Selectboard Meeting Notes – FY23 Budget Finishing Touches, Bike Paths, Tax Stabilization for Alternative Energy

sb january 18 2022

The Brattleboro Selectboard did some final tinkering with remaining FY23 budget items, with a discussion about bike paths and whether waiting six months is worth $16,000.

They approved some sidewalk improvements, Human Services requests, and a tax stabilization idea to encourage solar projects on already-developed land was discussed and sent along to RTM.

Comments | 8

  • Preliminaries

    Chair Elizabeth McLaughlin – Oh good, we were muted before. Good evening. Welcome to the meeting. No remarks.

    Town Manager Yoshi Manale – No comments.

    Daniel Quipp – Thanks to the DPW for the snowstorm. The snow removal is tonight? (Yes)

    Tim Wessel – a procedural thing that bothers me. On there consent agenda we have quite a bit. I’m concerned it is a bit quick for anyone coming to the meeting and seeing the agenda. Tonight there are 6 items. My suggestion is to give the toppling subject matters before public participation. I did that when I was Chair. Otherwise, public participation happens, everyone hears about it, and we go to voting.

    Liz – we can also ask if after they are read.

    Tim – It’s good to take a breathe and let people raise hands. Just a suggestion.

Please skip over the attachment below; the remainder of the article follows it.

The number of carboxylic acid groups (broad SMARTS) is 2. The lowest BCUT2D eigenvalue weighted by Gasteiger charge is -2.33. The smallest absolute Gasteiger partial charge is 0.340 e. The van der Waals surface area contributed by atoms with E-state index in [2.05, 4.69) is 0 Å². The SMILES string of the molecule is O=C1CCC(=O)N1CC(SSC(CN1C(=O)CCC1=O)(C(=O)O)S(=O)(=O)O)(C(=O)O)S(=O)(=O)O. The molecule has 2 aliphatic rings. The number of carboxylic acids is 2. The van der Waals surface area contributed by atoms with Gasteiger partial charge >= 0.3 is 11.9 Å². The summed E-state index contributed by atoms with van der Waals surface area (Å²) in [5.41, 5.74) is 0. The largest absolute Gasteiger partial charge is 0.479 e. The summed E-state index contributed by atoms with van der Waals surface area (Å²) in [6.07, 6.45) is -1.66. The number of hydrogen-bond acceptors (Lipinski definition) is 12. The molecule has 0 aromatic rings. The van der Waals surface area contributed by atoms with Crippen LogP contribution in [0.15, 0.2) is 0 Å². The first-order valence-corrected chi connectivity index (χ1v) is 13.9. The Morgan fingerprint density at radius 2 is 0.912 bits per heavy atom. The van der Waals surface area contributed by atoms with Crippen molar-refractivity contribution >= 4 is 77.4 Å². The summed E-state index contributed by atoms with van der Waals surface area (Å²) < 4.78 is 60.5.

Ian Goodnow – FY23 budget – Let’s get it done.

    Liz – Public?

    Kurt Daims – My computer is set up fr two people. My neighbor Laura would like to speak about better snowplowing and sidewalk clearing. I’d like to comment about stable d CT procedures. I recall that the police review committee was begun with a special interest in citizen oversight of the police department. The committee was formed without a policeman on the committee. There was back and forth with documents and the implementation table. People lost site of it being a citizen led procedure. To much was left to town staff and the interim police chief. It is ironic and insulting to the committee to have their work supervised by the police. The board should recognize this and recover the initiative that began with BCS proposals.

    Laural B – I’ve found the sidewalks today covered in ice, from Price Shopper down – the sidewalks are sheer ice, you can’t walk int he road. There’s no place to walk if you can’t drive. Is there a way someone could sand these sidewalks? It’s convenient for people who don’t drive. I don’t mind walking, but it was impossible to walk down the hill by the hospital. I had to walk in the street or in the snow.